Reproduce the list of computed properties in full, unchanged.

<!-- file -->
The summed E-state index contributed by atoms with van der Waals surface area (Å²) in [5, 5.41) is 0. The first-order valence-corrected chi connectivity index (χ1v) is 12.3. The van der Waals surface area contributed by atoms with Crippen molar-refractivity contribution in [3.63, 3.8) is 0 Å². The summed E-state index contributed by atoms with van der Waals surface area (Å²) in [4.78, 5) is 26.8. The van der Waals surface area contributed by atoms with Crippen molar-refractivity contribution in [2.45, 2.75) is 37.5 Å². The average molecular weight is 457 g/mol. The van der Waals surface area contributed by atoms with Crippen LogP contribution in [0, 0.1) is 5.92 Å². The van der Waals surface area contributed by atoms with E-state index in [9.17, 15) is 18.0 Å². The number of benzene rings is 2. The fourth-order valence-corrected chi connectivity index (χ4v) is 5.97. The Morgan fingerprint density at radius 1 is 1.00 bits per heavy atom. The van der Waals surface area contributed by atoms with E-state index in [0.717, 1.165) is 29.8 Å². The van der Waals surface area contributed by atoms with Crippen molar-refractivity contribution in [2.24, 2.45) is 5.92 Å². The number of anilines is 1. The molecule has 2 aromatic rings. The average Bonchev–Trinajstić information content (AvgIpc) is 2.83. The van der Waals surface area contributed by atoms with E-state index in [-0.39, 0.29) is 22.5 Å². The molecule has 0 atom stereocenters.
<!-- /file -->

The summed E-state index contributed by atoms with van der Waals surface area (Å²) in [5, 5.41) is 0. The first-order valence-corrected chi connectivity index (χ1v) is 12.3. The van der Waals surface area contributed by atoms with Crippen molar-refractivity contribution in [3.63, 3.8) is 0 Å². The summed E-state index contributed by atoms with van der Waals surface area (Å²) in [4.78, 5) is 26.8. The van der Waals surface area contributed by atoms with Crippen molar-refractivity contribution in [2.45, 2.75) is 37.5 Å². The average molecular weight is 457 g/mol. The van der Waals surface area contributed by atoms with Crippen LogP contribution in [0, 0.1) is 5.92 Å². The van der Waals surface area contributed by atoms with E-state index in [9.17, 15) is 18.0 Å². The number of benzene rings is 2. The fourth-order valence-corrected chi connectivity index (χ4v) is 5.97. The Morgan fingerprint density at radius 1 is 1.00 bits per heavy atom. The van der Waals surface area contributed by atoms with E-state index in [0.717, 1.165) is 29.8 Å². The van der Waals surface area contributed by atoms with Crippen molar-refractivity contribution in [2.24, 2.45) is 5.92 Å². The number of anilines is 1. The molecule has 2 aromatic rings. The average Bonchev–Trinajstić information content (AvgIpc) is 2.83. The van der Waals surface area contributed by atoms with E-state index in [-0.39, 0.29) is 22.5 Å². The molecule has 0 atom stereocenters.